16. Hello, all. I found my original posts about my Dnepr valve train problems. I had actually found a solution, but the subsequent failure caused me to just park the bike, pull the motor and put a BMW motor in its place. After about a year, I finally looked at the Dnepr motor. The failure was a dropped valve guide, due to a cracked head, caused by the engine builder using a too tight press fit for the guide. What follows is my original post with all the appropriate part numbers required to replace the Dnepr poorly executed valve train, with domestically available parts. What is not in the post, is info on mods to the valve guides. I read somewhere a posting by a motorcycle engine builder, that bronze valve guides should only be used in racing engines. He said that street motors shoud have cast iron guides, due to the built in lubricity of the cast iron. With that in mind, I replaced the bronze Dnepr guides, with cast iron Sportster guides. I think I had to have the guides modified, but I don't remember (the following post is from 2003). I will check my drawings to see if I have drawing of the valve guide modification. I hope this information is useful to someone here. A refresher for those who who are new to the forum. It appears that the Russian valve springs are made from "music wire". There is nothing inherently wrong with that. That is 1940's state of the art. BUT, as a result, in our motors, that run hot to begin with, music wire is not the best choice. Elevated temperatures cause the springs to go soft. To alleviate the problem, the Russians put an insulating FIBER washer under the valve spring to keep the heat from transferring to the spring. How long do you think a valve adjustment will hold with a soft fiber washer(soft compared to steel) under the valve spring? It's no wonder our motors need frequent valve adjustments. My problems started with sticking valves, causing one rocker arm to break(right side intake) and a few hundred miles later, a pushrod to bend(left side exhaust). After replacing the offending pieces, and putting in fresh oil, I had three hundred miles of relative trouble free driving. Before heading off on a 200 mile (round trip)ride, I decided to check the valves. Guess what I found? Valve springs you could squash with your fingers(left side intake) and many many shiny bits in the bottom of the valve cover. Investigation showed that the fiber washer under the valve spring had totally disintegrated, allowing heat to soften the valve springs, and the subsequent hammering, due to the, now, additional .100" freespace under the valve, broke the retainer into tiny little pieces. I decided to replace all the Russian bits in the heads with items manufactured where quality control is not an oxymoron. If you look at the heel of the rocker arm, the contact point on the lash cap is at the very edge. The surface of the lash cap is larger in diameter than the valve stem. At the start of valve opening, the force of the rocker arm is not in line with valve stem. At full lift the rocker arm contact point is not past center of the lash cap surface. For the whole stroke of the rocker arm/valve assembly, there is a considerable side load on the valve stem. I suspect this was the primary cause of my sticky valves. The remedy is fairly straightforward. If the valve stem is a little shorter, the heel of the rocker arm will be over the valve stem. If you replace the Russian valve with a good valve with a hardened tip, you can do away with the lash cap. I ordered custom MANLEY valves with hardened tips. The valve is .085" shorter than the Russian valve with lash cap. The other advantage to replacing the valves, is you can use better domestic keepers. My local engine builder(automotive) was kind enough to find a non- Russian replacement valve spring that matched the length and strength of the Russian springs(about .060" longer than the Russian spring-to make up for the missing fiber washer). The spring is a little smaller in diameter. He also found new upper and lower spring seats, to match the new springs. When we tried to install the new lower spring seats, we discovered that the pockets for the springs were not milled concentric to the valve stem. The engine builder fixed that problem. With the new valves, springs, etc., the rocker arm geometry is now much better. The rocker arm works directly on the valve stem, so the force is always ON the valve stem. These changes require a little bit longer pushrod (about .050"). I am replacing the pushrods with one piece chrome-moly rods with swaged ends. I have not purchased those yet. They will be ordered after the heads have been fit up and the actual length required determined. My heads are going back together today or tomrrow. Here is a summary of the parts, part numbers and/or application for the replacement parts VALVES Intake - head dia. 1.580"; stem dia. 8mm; length 3.575 MANLEY p/n 11210-1 Exhaust - head dia. 1.450"; stem dia. 8mm; length 3.575 MANLEY p/n 11211-1 SPRING SEATS AND KEEPERS lower - MANLEY p/n 42142 upper - Ford 2.9L V6 keepers - SBI INC. 121-1011(Ford 2.9L V6) VALVE SPRINGS(SINGLE SPRING) PIONEER p/n RV1367(77-85 Mazda 1.5L) You could replace your Russian springs with the Mazda springs by just turning down the shoulder of the upper spring seat, if you did not want to replace everything. I will let you know how things hold up. I have a couple of fairly long rides I would like to take this season.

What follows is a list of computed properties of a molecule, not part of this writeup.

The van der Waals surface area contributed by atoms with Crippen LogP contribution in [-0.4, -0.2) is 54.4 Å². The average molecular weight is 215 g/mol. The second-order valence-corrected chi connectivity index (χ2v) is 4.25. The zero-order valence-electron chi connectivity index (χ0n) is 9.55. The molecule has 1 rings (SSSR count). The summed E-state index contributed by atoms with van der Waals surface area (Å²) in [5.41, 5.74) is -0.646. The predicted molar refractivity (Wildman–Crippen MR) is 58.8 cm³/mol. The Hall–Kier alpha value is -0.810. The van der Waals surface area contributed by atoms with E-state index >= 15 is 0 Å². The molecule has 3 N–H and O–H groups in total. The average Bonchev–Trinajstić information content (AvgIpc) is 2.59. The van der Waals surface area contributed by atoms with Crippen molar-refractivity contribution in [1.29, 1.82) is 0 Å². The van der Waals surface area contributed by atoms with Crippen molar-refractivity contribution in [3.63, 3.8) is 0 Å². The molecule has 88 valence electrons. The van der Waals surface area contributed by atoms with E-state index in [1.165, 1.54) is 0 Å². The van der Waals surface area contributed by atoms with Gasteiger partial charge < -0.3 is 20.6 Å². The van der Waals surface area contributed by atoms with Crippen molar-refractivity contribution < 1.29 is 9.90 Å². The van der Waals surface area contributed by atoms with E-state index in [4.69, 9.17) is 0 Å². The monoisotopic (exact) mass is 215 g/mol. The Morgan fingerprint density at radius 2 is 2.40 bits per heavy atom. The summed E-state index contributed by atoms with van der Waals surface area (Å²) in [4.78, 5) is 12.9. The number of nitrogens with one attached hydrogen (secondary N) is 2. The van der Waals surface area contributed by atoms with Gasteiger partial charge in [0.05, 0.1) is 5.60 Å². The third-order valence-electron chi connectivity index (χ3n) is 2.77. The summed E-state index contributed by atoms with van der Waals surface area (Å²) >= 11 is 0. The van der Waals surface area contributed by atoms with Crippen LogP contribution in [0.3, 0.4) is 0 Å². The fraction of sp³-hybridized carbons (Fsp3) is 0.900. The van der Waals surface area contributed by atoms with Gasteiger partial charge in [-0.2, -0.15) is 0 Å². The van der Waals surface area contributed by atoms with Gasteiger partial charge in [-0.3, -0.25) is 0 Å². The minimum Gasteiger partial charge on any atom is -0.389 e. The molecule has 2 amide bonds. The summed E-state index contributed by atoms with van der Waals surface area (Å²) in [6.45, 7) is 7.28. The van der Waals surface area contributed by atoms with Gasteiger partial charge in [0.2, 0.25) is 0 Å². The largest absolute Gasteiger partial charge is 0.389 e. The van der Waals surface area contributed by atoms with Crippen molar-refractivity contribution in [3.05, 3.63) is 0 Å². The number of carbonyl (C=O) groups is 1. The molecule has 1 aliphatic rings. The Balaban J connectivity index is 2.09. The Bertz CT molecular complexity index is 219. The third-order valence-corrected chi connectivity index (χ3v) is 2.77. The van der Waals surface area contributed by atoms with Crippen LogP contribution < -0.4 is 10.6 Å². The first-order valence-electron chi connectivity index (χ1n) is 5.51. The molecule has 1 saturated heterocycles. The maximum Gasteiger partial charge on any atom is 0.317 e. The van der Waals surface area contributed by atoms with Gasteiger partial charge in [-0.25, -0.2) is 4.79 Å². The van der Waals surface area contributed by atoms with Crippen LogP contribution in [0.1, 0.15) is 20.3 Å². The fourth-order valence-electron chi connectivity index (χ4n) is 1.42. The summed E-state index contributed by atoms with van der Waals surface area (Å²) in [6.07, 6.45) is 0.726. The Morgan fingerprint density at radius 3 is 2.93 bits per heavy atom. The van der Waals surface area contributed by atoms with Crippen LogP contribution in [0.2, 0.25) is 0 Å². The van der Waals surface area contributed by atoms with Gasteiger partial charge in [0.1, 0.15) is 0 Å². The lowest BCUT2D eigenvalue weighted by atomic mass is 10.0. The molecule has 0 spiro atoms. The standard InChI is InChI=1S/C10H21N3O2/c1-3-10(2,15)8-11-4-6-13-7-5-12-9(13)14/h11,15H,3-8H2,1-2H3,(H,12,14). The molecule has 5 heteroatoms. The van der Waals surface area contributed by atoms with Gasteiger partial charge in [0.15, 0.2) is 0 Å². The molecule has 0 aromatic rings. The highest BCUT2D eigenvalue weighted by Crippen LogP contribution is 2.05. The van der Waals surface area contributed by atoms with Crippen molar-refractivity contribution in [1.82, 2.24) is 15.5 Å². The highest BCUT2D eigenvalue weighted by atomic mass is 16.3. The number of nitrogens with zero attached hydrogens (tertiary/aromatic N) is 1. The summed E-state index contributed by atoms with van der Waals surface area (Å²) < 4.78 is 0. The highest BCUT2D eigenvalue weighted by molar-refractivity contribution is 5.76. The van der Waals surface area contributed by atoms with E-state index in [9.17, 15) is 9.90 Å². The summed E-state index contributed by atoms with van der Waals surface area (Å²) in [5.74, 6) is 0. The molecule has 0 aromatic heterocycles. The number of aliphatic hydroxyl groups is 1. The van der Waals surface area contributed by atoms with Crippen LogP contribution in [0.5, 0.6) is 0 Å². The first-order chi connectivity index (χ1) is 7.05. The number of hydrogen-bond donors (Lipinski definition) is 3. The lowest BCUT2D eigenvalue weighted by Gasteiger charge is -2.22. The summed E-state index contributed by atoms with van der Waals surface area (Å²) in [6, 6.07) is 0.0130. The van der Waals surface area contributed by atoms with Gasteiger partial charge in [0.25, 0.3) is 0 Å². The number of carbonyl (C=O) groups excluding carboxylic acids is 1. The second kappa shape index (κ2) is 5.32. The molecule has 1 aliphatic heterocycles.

17. John, get in touch with Chris Jordan and ask him about his experience with the Chang alternators. They are nowhere near as bad as folks would have you believe. If you have an electric motor repair shop nearby, you can just get the rotor coated in glyptal. If there is a weak spot in the Chang electrical system, it is with the diode board. The beauty of it though, is that you can use a BMW diode board. Mike I was looking into that- the only thing the guys on the chang board would tell me is that the alternators are crap and need rewinding. I can't really do blueprinting myself, would have to have someone do it. From what I understand, they are smooth motors with alot of torque. If I go with the Ural transmission, I will still have E-start, and the heel-toe shifter is more comfy. One of the big reasons I was looking into the Ural engine is that I plan to take more camping trips with my family, which means hauling more gear, and going sometimes far from home. There are Ural dealers in just about every state, and the Ural 750 is currently being made, so I don't have to have a stockpile of parts. Some Ural dealers will work on Dneprs and Changs, but most would rather not. Plus, I can have one installed, which means I don't have to alter the wiring myself.